However, getting a vaccine made is not a task that can be achieved overnight. In usual circumstances, it takes about 15 years for a vaccine to actually make it to the market while being available for people to make use of it. There is a whole lot of trial and approval procedure involved before the testing phase. The testing procedure is a lengthy process in itself that can take up to years before the final product gets approval.

On November 23, AstraZeneca announced interim results from two of its phase three clinical trials being conducted on the development of a vaccine for COVID-19. The one trial that was conducted in the UK showed that the vaccine was 90% effective in making sure that people are protected from the virus, only by getting half a dose of the formula which will be followed by the other half a month later. However, in an experiment conducted in Brazil in the second phase of the trial, the effectiveness of the vaccine dropped to 62%. As per the staff working on the development of this vaccine, the formula can be used under an emergency use listing by the WHO that plans to distribute the vaccine to underdeveloped countries. Around three billion doses of this vaccine by AstraZeneca is expected to be produced in 2021.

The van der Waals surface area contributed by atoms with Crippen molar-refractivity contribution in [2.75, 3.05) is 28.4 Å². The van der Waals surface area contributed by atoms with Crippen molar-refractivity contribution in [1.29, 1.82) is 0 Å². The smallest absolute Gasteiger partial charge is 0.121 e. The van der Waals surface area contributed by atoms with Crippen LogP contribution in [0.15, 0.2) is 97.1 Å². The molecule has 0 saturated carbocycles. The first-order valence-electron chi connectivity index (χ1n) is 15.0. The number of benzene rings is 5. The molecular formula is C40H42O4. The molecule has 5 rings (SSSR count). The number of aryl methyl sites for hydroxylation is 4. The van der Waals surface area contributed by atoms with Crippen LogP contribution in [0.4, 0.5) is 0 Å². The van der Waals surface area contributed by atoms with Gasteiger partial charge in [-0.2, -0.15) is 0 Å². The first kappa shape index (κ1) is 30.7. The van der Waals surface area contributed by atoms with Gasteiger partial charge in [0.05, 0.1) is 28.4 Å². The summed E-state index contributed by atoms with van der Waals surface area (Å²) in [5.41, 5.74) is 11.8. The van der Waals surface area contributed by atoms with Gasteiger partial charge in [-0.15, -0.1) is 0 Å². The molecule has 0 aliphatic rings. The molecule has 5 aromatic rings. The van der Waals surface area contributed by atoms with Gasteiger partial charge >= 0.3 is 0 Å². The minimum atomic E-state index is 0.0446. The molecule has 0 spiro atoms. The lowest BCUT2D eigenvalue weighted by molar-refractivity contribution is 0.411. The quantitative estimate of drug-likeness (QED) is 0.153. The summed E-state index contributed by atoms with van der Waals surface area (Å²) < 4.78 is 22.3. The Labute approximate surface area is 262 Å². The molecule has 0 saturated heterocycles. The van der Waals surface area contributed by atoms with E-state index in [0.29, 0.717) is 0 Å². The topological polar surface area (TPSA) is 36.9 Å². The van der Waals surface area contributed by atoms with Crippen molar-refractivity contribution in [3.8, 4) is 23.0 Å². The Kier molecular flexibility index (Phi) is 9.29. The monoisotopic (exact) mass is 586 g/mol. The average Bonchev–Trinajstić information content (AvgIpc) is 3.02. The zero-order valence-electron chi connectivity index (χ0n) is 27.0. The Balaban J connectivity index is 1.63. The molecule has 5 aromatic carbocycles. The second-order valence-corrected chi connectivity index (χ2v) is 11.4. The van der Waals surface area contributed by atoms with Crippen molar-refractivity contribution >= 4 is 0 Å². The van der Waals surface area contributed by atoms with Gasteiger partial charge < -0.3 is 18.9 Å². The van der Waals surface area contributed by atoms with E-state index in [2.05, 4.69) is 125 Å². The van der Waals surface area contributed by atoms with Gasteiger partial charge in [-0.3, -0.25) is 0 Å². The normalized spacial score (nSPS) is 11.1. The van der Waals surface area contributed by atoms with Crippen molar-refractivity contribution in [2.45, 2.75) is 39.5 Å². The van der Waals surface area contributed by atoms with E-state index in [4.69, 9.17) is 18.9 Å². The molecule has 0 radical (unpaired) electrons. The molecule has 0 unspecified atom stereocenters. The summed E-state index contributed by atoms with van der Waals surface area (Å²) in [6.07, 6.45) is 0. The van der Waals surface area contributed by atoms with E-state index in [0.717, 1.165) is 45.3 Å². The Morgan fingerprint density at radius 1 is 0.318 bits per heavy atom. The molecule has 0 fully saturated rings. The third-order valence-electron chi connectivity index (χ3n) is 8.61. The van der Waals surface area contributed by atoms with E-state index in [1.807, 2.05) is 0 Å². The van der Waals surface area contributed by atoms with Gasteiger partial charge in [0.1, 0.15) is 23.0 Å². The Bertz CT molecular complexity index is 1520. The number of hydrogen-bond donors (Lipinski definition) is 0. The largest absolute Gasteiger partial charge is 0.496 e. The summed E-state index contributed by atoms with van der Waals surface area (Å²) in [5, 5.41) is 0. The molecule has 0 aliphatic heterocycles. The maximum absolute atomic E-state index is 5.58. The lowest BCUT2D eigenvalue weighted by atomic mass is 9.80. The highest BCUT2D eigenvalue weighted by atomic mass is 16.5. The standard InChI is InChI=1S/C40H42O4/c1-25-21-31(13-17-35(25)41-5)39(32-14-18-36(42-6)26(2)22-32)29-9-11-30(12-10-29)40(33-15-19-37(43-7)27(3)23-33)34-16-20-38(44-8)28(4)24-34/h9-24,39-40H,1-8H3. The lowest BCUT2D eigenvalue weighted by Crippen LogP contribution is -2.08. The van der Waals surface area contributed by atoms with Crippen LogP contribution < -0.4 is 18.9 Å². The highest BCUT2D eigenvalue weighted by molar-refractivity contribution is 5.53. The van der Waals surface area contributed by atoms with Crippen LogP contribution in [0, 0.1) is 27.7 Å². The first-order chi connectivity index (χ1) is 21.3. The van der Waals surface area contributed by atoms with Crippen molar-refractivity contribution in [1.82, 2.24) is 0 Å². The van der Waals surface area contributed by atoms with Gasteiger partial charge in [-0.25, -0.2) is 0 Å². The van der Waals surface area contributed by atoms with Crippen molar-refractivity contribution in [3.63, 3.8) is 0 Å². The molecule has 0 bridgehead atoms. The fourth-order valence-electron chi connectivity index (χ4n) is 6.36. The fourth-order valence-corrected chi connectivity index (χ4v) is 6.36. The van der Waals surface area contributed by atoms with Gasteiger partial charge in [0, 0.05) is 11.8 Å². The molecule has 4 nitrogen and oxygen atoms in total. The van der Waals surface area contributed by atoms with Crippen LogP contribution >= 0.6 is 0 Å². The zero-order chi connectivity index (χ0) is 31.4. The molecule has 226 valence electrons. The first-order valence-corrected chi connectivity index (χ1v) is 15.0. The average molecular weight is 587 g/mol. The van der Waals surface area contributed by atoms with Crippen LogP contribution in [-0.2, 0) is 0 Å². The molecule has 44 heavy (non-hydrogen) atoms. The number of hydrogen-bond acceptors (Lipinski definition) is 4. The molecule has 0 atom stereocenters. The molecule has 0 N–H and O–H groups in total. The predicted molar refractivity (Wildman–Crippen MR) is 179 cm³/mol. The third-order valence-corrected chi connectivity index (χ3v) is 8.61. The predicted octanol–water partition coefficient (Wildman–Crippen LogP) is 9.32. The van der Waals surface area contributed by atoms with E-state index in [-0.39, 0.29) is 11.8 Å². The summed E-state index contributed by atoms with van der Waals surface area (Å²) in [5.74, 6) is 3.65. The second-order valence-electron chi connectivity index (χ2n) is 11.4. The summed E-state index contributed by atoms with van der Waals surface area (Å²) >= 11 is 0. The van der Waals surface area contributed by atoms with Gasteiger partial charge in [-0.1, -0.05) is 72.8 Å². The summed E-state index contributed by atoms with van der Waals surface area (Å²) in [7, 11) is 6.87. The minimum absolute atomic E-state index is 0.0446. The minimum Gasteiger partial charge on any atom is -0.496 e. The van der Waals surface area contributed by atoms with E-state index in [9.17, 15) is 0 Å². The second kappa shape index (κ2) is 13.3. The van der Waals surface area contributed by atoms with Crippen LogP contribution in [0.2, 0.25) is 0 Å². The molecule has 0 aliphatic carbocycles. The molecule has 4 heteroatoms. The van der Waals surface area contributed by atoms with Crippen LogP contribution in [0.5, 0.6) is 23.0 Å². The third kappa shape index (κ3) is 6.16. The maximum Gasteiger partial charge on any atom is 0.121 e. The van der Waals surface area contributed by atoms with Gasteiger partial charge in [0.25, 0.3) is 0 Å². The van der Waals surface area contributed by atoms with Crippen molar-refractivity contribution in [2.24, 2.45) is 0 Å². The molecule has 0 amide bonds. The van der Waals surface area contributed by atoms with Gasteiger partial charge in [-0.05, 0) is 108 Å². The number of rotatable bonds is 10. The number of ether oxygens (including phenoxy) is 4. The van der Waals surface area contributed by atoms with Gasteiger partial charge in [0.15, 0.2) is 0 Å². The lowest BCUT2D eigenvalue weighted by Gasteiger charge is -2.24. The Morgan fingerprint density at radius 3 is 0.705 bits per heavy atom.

On November 20, Pfizer and BioNTech released a statement by saying that they were filing an emergency authorization from the FDA. The statement came just two days after having completed their three phase trials of the vaccine. According to the pharmaceuticals, they have met their targeted outcomes in developing a vaccine for the virus. According to their trials, the vaccine in scrutiny showed 95% effectiveness in helping recover serious COVID-19 cases. There has been a vaccine delivery pilot program launched under the supervision of Pfizer in four US states, New Mexico, Texas, Tennessee, and Rhode Island, to help with the deployment process of the vaccine as soon as possible. However on December 2, the UK became the first country in the world to approve the vaccine for widespread use, with getting 40 million doses in due course. On December 8, a 90 year old woman, Margaret Keenan became the first COVID-19 affected patient to receive the vaccine at the University Hospital in Coventry.